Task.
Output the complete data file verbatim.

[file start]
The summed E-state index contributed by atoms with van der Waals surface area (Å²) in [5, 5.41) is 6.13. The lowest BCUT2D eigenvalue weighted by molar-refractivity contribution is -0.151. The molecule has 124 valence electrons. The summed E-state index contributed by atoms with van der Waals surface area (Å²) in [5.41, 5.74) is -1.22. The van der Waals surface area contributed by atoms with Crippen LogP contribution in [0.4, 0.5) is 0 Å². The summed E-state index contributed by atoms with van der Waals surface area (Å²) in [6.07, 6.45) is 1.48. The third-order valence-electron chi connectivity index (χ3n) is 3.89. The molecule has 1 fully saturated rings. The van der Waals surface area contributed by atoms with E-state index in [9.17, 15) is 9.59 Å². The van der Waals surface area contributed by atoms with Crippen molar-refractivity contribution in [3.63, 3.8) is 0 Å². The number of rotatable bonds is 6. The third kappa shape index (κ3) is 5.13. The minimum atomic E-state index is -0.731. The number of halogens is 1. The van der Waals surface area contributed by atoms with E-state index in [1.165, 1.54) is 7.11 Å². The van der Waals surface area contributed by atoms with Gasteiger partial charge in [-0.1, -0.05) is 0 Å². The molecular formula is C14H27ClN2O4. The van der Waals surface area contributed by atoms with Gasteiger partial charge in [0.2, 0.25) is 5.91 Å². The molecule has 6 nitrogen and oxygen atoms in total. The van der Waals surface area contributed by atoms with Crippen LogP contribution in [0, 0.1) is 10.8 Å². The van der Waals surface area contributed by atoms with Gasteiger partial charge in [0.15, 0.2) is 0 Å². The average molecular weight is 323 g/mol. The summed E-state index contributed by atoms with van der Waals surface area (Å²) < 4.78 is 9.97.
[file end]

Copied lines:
The summed E-state index contributed by atoms with van der Waals surface area (Å²) in [5, 5.41) is 6.13. The lowest BCUT2D eigenvalue weighted by molar-refractivity contribution is -0.151. The molecule has 124 valence electrons. The summed E-state index contributed by atoms with van der Waals surface area (Å²) in [5.41, 5.74) is -1.22. The van der Waals surface area contributed by atoms with Crippen LogP contribution in [0.4, 0.5) is 0 Å². The summed E-state index contributed by atoms with van der Waals surface area (Å²) in [6.07, 6.45) is 1.48. The third-order valence-electron chi connectivity index (χ3n) is 3.89. The molecule has 1 fully saturated rings. The van der Waals surface area contributed by atoms with E-state index in [9.17, 15) is 9.59 Å². The van der Waals surface area contributed by atoms with Crippen molar-refractivity contribution in [3.63, 3.8) is 0 Å². The number of rotatable bonds is 6. The third kappa shape index (κ3) is 5.13. The minimum atomic E-state index is -0.731. The number of halogens is 1. The van der Waals surface area contributed by atoms with E-state index in [1.165, 1.54) is 7.11 Å². The van der Waals surface area contributed by atoms with Gasteiger partial charge in [-0.1, -0.05) is 0 Å². The molecular formula is C14H27ClN2O4. The van der Waals surface area contributed by atoms with Gasteiger partial charge in [0.2, 0.25) is 5.91 Å². The molecule has 6 nitrogen and oxygen atoms in total. The van der Waals surface area contributed by atoms with Crippen LogP contribution in [0, 0.1) is 10.8 Å². The van der Waals surface area contributed by atoms with Gasteiger partial charge in [0.15, 0.2) is 0 Å². The average molecular weight is 323 g/mol. The summed E-state index contributed by atoms with van der Waals surface area (Å²) < 4.78 is 9.97.